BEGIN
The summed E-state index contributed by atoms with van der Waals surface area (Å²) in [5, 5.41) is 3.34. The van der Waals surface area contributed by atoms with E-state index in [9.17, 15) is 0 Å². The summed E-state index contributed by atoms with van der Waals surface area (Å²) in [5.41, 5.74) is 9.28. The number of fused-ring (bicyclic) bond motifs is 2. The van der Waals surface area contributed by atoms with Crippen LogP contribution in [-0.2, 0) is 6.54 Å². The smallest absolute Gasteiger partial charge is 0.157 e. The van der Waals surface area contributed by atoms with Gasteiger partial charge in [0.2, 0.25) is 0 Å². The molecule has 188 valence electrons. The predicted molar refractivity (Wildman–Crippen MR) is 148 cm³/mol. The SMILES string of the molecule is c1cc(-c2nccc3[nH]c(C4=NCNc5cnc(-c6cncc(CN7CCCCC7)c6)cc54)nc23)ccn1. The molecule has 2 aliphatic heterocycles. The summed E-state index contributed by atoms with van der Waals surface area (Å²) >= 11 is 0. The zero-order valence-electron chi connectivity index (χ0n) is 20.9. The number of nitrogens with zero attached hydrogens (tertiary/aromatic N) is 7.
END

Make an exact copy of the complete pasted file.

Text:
The summed E-state index contributed by atoms with van der Waals surface area (Å²) in [5, 5.41) is 3.34. The van der Waals surface area contributed by atoms with E-state index in [9.17, 15) is 0 Å². The summed E-state index contributed by atoms with van der Waals surface area (Å²) in [5.41, 5.74) is 9.28. The number of fused-ring (bicyclic) bond motifs is 2. The van der Waals surface area contributed by atoms with Crippen LogP contribution in [-0.2, 0) is 6.54 Å². The smallest absolute Gasteiger partial charge is 0.157 e. The van der Waals surface area contributed by atoms with Gasteiger partial charge in [0.2, 0.25) is 0 Å². The molecule has 188 valence electrons. The predicted molar refractivity (Wildman–Crippen MR) is 148 cm³/mol. The SMILES string of the molecule is c1cc(-c2nccc3[nH]c(C4=NCNc5cnc(-c6cncc(CN7CCCCC7)c6)cc54)nc23)ccn1. The molecule has 2 aliphatic heterocycles. The summed E-state index contributed by atoms with van der Waals surface area (Å²) >= 11 is 0. The zero-order valence-electron chi connectivity index (χ0n) is 20.9. The number of nitrogens with zero attached hydrogens (tertiary/aromatic N) is 7.